1. This application is filed for an interim injunction to restrain Respondents 1 to 3 from, directly or indirectly, releasing, publishing or exhibiting a film, drama, serial, tele-serial, web serial, etc. in respect of the life of the late Dr.J.Jayalalithaa, the former Chief Minister of Tamil Nadu (the Former CM) and/or that of her family and their direct descendants without the consent of the Applicant/Plaintiff pending disposal of the suit.
2. I heard the learned counsel for the Applicant/Plaintiff, Mr. J. Thilageswaran, the learned senior counsel for Respondents 1 and 2, Mr. P.S.Raman, and the learned senior counsel for Respondent 3, Mr.Satish Parasaran.
3. Mr. J.Thilageswaran, the learned counsel for the Applicant submitted that the suit is filed for a declaration that the defendants do not have the legal right, power or authority to make, release, publish or exhibit a film, tele-serial or web serial in the name of the Former CM and/or her family and their direct descendants without the consent of the Plaintiff and also for a consequential permanent injunction to restrain the aforesaid.
4. The learned counsel submitted that the Applicant/Plaintiff is the brother’s daughter of the Former CM. Consequently, he submitted that the applicant is, undoubtedly, her legal heir. As a legal heir, he contended that the Applicant has the locus standi to institute and maintain the suit in order to protect her right to privacy, which is infringed by the proposed film and web serial. In addition, he submitted that the Applicant’s aunt was one of the best known political figures in Tamil Nadu and India and that the Applicant has a right to ensure that the personality rights of her aunt are not exploited without the Applicant’s consent. In order to substantiate the contention that the above mentioned rights are reasonably likely to be infringed by the Respondents, he referred to paragraph 14 of the counter affidavit of the third Respondent, wherein it is stated that the third Respondent has directed a web series titled “Queen”, which is a dramatization and fictional recreation of true events. On the basis of the said averments, the learned counsel contended that the third Respondent has admitted that the web series would be a dramatization and fictional recreation of the life of the Applicant’s aunt. According to the learned counsel, such dramatization and fictional recreation certainly constitutes an intrusion of the right to privacy and also infringes the personality rights of the Applicant’s aunt, which cannot be done without the consent of the Applicant. The learned counsel further submitted, in this regard, that the third Respondent conducted a pre-launch programme on 10.12.2019, wherein the trailer of the web series was exhibited to a select audience.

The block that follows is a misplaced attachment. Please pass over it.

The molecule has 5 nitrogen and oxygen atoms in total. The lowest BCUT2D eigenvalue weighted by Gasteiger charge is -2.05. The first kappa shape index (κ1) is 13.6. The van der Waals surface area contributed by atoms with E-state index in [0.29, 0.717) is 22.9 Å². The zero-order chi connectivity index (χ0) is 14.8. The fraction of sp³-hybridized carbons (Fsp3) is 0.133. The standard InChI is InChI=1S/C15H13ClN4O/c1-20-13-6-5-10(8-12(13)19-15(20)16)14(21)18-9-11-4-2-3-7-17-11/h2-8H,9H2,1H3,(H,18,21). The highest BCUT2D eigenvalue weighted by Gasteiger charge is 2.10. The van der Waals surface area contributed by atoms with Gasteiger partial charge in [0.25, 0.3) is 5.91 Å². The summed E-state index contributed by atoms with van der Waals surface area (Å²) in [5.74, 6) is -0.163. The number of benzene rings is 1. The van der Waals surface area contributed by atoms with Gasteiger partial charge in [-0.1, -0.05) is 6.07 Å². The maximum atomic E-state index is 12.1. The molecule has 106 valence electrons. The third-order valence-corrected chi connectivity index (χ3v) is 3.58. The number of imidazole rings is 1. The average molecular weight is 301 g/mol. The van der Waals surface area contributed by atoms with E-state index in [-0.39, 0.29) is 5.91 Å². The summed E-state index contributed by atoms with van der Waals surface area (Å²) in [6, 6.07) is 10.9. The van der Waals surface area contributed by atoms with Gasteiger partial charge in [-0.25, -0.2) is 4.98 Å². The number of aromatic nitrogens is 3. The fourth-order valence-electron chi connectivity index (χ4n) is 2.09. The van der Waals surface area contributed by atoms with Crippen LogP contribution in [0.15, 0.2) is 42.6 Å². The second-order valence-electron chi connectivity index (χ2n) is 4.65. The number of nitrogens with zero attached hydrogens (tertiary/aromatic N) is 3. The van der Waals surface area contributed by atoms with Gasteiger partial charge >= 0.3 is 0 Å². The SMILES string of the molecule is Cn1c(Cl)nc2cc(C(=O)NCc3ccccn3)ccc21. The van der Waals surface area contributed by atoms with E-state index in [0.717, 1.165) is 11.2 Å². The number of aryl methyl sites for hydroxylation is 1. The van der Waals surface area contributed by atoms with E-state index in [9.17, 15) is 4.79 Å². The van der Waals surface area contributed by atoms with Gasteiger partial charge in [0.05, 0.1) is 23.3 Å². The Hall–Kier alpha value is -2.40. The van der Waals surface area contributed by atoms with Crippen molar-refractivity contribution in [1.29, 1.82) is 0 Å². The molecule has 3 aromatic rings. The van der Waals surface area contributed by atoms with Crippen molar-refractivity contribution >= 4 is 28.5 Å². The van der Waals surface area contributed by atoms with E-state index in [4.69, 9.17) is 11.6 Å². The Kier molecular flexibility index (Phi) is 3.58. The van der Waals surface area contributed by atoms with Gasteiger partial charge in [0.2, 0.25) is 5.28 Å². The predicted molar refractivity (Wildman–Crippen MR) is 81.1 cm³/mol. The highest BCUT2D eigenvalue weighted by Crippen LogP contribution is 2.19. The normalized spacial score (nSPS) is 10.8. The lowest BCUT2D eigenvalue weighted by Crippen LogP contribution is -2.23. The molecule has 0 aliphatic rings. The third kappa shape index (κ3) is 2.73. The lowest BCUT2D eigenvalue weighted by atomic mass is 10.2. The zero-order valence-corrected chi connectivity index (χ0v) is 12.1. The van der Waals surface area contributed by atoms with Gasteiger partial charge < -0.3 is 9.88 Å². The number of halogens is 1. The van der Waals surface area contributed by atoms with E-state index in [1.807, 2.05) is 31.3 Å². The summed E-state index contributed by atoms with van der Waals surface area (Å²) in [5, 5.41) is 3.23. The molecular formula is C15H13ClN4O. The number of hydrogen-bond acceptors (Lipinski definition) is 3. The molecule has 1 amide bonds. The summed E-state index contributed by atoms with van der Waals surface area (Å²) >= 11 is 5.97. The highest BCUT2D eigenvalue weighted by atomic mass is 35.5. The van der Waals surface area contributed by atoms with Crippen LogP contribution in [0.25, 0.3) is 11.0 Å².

5. In order to establish the Applicant’s locus standi, he pointed out that the Applicant and her aunt lived together till the year 1994. In support of the contention that the Applicant is entitled to relief, he referred to and relied upon the judgment of the Gujarat High Court in KIRTIBHAI Vs. RAGHURAMAN, Order dated 20.01.2010 (the Jalaram Bapa case). He pointed out that the plaintiff in the said case was a descendant of the late Shri Jalaram Bapa of Virpur, who was known for his charitable activities. In the said case, he pointed out that the defendants contended that the plaintiff did not have locus standi because he was not a direct descendant of the late Shri Jalaram Bapa. He further submitted that the Gujarat High Court considered various judgments of the Hon’ble Supreme Court and foreign courts and concluded that the plaintiff had locus standi as a descendant of the late Shri Jalaram Baba. More importantly, he pointed out that the court concluded that a prima facie case is made out for the grant of interim injunction and that the question as to whether the plaintiff has a right of privacy and whether the defendants relied on the public record of the life of the late Jalaram Bapa are matters to be decided after trial at the time of final disposal.